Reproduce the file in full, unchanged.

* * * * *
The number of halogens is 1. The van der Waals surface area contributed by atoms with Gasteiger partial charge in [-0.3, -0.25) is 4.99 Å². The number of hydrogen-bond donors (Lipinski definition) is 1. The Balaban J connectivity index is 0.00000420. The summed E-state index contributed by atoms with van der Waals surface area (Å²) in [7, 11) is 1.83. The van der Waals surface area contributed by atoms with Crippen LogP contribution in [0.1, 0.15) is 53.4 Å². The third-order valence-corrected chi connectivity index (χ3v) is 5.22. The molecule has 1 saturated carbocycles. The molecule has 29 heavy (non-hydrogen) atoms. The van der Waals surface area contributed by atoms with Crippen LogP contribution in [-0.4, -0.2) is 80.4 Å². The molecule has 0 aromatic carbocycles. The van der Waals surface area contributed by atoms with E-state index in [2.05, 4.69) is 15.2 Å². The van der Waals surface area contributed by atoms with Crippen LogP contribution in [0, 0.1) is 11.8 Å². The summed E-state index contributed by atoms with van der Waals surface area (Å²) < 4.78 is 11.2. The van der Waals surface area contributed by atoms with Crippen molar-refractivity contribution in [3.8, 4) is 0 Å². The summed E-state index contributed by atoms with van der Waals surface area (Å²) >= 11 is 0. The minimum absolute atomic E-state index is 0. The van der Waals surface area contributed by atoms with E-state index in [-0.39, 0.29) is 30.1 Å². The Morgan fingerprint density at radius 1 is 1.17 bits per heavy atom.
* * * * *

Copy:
The number of halogens is 1. The van der Waals surface area contributed by atoms with Gasteiger partial charge in [-0.3, -0.25) is 4.99 Å². The number of hydrogen-bond donors (Lipinski definition) is 1. The Balaban J connectivity index is 0.00000420. The summed E-state index contributed by atoms with van der Waals surface area (Å²) in [7, 11) is 1.83. The van der Waals surface area contributed by atoms with Crippen LogP contribution in [0.1, 0.15) is 53.4 Å². The third-order valence-corrected chi connectivity index (χ3v) is 5.22. The molecule has 1 saturated carbocycles. The molecule has 29 heavy (non-hydrogen) atoms. The van der Waals surface area contributed by atoms with Crippen LogP contribution in [-0.4, -0.2) is 80.4 Å². The molecule has 0 aromatic carbocycles. The van der Waals surface area contributed by atoms with E-state index in [2.05, 4.69) is 15.2 Å². The van der Waals surface area contributed by atoms with Crippen LogP contribution in [0, 0.1) is 11.8 Å². The summed E-state index contributed by atoms with van der Waals surface area (Å²) < 4.78 is 11.2. The van der Waals surface area contributed by atoms with Crippen molar-refractivity contribution in [3.8, 4) is 0 Å². The summed E-state index contributed by atoms with van der Waals surface area (Å²) >= 11 is 0. The minimum absolute atomic E-state index is 0. The van der Waals surface area contributed by atoms with E-state index in [-0.39, 0.29) is 30.1 Å². The Morgan fingerprint density at radius 1 is 1.17 bits per heavy atom.